Based on the latest data from the American Society for Aesthetic Plastic Surgery, the numbers of procedures skyrocket. 11.5 million non-surgical and surgical procedures were performed in 2006. People spent over 12 billion for a beauty fix. The top 5 surgical procedures were liposuction (403,684), breast augmentation (383,886), eyelid surgery (209,999), abdimnoplasty (172,457), and breast reduction (145,822). Men received 1 million in the same year.

This data, however, was not collected from surgeons not board-certified. The data was not collected from physicians not certified in cosmetic surgery, or any off-label procedures that may have been done.

A woman being injected with restylane

A woman being injected with restylane

Dr. Steven Victor of New York is a good example. He offers the latest technology to patients, even if it’s not FDA approved. Restylane was used as a wrinkle filler or lip enhancer. It was not approved for cosmetic use until 2003. He provided it long before that. Victor is not the only doctor. 

Some doctors believe that once the treatment has been practiced for a while without danger, then it’s perfectly all right to do that treatment. They earn a lot of money from this practice.

Some people go to Canada or Europe for treatment. However, there have been problems with semi-permanent fillers in both countries. Some of the people have developed persistent nodules under the skin from some of the particular techniques.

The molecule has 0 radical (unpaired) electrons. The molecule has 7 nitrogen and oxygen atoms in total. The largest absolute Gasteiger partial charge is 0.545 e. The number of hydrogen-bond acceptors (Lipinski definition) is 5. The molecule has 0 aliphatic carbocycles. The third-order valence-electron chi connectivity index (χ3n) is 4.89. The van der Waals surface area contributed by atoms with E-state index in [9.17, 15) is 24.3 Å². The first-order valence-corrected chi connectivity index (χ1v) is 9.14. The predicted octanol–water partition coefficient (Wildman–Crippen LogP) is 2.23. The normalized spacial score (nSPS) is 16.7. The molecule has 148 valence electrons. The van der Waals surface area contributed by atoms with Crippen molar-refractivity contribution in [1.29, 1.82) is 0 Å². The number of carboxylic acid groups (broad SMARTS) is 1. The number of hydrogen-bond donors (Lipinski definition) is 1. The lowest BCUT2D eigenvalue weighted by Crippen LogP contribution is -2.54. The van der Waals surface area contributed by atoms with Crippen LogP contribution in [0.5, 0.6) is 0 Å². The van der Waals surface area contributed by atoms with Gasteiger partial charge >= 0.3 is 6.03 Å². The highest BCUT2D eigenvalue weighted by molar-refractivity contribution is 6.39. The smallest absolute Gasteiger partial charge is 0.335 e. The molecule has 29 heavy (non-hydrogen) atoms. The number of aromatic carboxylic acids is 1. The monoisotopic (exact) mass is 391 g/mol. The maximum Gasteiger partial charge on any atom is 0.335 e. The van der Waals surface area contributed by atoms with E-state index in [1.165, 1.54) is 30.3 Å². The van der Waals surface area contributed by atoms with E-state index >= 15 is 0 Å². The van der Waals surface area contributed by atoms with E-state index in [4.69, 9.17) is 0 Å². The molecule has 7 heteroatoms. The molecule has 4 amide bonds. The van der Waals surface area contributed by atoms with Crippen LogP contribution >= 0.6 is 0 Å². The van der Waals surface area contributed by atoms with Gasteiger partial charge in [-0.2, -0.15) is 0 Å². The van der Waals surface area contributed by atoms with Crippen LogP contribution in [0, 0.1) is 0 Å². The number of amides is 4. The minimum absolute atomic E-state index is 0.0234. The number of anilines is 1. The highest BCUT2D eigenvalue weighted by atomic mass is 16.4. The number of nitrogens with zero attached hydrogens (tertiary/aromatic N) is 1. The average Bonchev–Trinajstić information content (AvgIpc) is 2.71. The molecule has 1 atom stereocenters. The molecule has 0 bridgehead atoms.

Others believe that even FDA approval doesn’t mean a procedure or product is safe to use. Many FDA approved drugs, like vioxx, were yanked from pharmacies after nasty side effects were reported. 

Angelina Jolie: An actress who uses Botox

Angelina Jolie: An actress who uses Botox

Then there’s Radiance, which thickens bladder walls. It’s made from microcalcium particles suspended in a gel. Some doctors used it to fill wrinkles. However, their patients developed bonelike deposits in or near the injection location. 

No one ever said that Radiance was for filling wrinkles! This stuff goes into your bladder, not your face. It looks like a gel, but that doesn’t mean that it’ll work like Restylane. 

The price of beauty can be a dangerous one. I’d be wary if the pursuit becomes so desperate as to try something that hasn’t been adequately tested yet in the hopes that it would make the person more beautiful. As you can see, the consequences are pretty horrible, and you will be the one to pay if things go wrong.